The arguments following Mr Snowden’s leaks have generated a lot of heat, but less light. Inevitably there are political forces at work which help draw the battle lines, and some take up position according to those beliefs. For example, as a generalization, the Republicans see it all as part of the evil empire of Obama and the Democrats. But I doubt a solution – or an effective solution – is going to come from one side or the other of the political spectrum. An effective solution will need to deal with the political issues, but include a wider spectrum of views as well as recognition of whatever the limits or capabilities of technology are.
So, I offer the following essay and rebuttal to try and give you a less politicized view, and a balanced one.
First up, Bruce Schneier‘s essay The US government has betrayed the internet. We need to take it back:
Government and industry have betrayed the internet, and us.
By subverting the internet at every level to make it a vast, multi-layered and robust surveillance platform, the NSA has undermined a fundamental social contract. The companies that build and manage our internet infrastructure, the companies that create and sell us our hardware and software, or the companies that host our data: we can no longer trust them to be ethical internet stewards.
This is not the internet the world needs, or the internet its creators envisioned. We need to take it back.
And by we, I mean the engineering community.
Yes, this is primarily a political problem, a policy matter that requires political intervention.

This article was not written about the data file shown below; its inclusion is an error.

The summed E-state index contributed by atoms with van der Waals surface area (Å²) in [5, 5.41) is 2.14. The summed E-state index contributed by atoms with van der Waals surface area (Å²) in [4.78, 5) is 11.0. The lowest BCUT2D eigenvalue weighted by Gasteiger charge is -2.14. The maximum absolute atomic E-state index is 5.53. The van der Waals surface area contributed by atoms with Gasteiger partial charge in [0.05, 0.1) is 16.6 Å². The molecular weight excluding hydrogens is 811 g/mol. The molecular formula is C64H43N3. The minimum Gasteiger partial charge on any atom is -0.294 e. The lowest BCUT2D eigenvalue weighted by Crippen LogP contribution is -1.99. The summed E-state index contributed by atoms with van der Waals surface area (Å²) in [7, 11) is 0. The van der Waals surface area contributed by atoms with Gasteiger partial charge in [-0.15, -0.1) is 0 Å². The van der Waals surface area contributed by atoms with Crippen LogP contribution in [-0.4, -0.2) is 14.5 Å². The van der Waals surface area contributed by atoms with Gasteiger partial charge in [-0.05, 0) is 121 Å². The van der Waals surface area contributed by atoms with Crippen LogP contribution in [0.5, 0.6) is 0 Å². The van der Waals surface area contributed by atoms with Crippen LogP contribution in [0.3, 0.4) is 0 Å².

But this is also an engineering problem, and there are several things engineers can – and should – do.
You can read it all, here.
Next up, the rebuttal by Andrew Russell in The Betrayal of the Internet Imaginaire
…Schneier advances two conventional beliefs about the Internet’s history as well its broader social “imaginaire.” First, Schneier presumes that his readers identify with a techno-utopian Californian Ideology in which the Internet acts as an agent of liberation and democratization. In this interpretation of the Internet’s world-historical role, its birthright is to escape the clutches of governments, memorably described by John Perry Barlow as “weary giants of flesh and steel.” Second, Schneier’s reference to the Internet’s “creators” invites readers to forget the fundamental irony of the Internet’s creation: the American Department of Defense sponsored the research that produced it, and subsidized the implementation of Internet protocols in popular operating systems of the early 1980s. Omission of this fact tempts us to forget the economic realities of Internet standards—a matter I will return to below.
You can read it all, here.
Both contributions are well worth reading. I have not made my mind up yet, but these pieces helped clarify some of the issues.